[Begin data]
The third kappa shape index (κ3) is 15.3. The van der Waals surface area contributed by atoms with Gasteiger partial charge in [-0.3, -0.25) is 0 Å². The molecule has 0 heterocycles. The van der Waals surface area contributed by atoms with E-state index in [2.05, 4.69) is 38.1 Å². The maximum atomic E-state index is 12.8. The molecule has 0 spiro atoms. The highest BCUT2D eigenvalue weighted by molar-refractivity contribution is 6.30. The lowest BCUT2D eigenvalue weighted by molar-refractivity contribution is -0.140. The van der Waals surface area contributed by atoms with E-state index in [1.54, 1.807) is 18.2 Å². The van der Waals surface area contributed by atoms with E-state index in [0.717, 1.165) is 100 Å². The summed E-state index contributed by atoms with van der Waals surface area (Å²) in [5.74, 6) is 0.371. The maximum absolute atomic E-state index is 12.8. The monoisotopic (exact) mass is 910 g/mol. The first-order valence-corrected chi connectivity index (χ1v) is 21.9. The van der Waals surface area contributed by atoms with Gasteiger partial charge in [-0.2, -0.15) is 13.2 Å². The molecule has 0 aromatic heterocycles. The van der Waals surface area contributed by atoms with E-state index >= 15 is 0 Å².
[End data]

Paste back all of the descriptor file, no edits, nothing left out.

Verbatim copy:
The third kappa shape index (κ3) is 15.3. The van der Waals surface area contributed by atoms with Gasteiger partial charge in [-0.3, -0.25) is 0 Å². The molecule has 0 heterocycles. The van der Waals surface area contributed by atoms with E-state index in [2.05, 4.69) is 38.1 Å². The maximum atomic E-state index is 12.8. The molecule has 0 spiro atoms. The highest BCUT2D eigenvalue weighted by molar-refractivity contribution is 6.30. The lowest BCUT2D eigenvalue weighted by molar-refractivity contribution is -0.140. The van der Waals surface area contributed by atoms with E-state index in [1.54, 1.807) is 18.2 Å². The van der Waals surface area contributed by atoms with E-state index in [0.717, 1.165) is 100 Å². The summed E-state index contributed by atoms with van der Waals surface area (Å²) in [5.74, 6) is 0.371. The maximum absolute atomic E-state index is 12.8. The monoisotopic (exact) mass is 910 g/mol. The first-order valence-corrected chi connectivity index (χ1v) is 21.9. The van der Waals surface area contributed by atoms with Gasteiger partial charge in [-0.2, -0.15) is 13.2 Å². The molecule has 0 aromatic heterocycles. The van der Waals surface area contributed by atoms with E-state index >= 15 is 0 Å².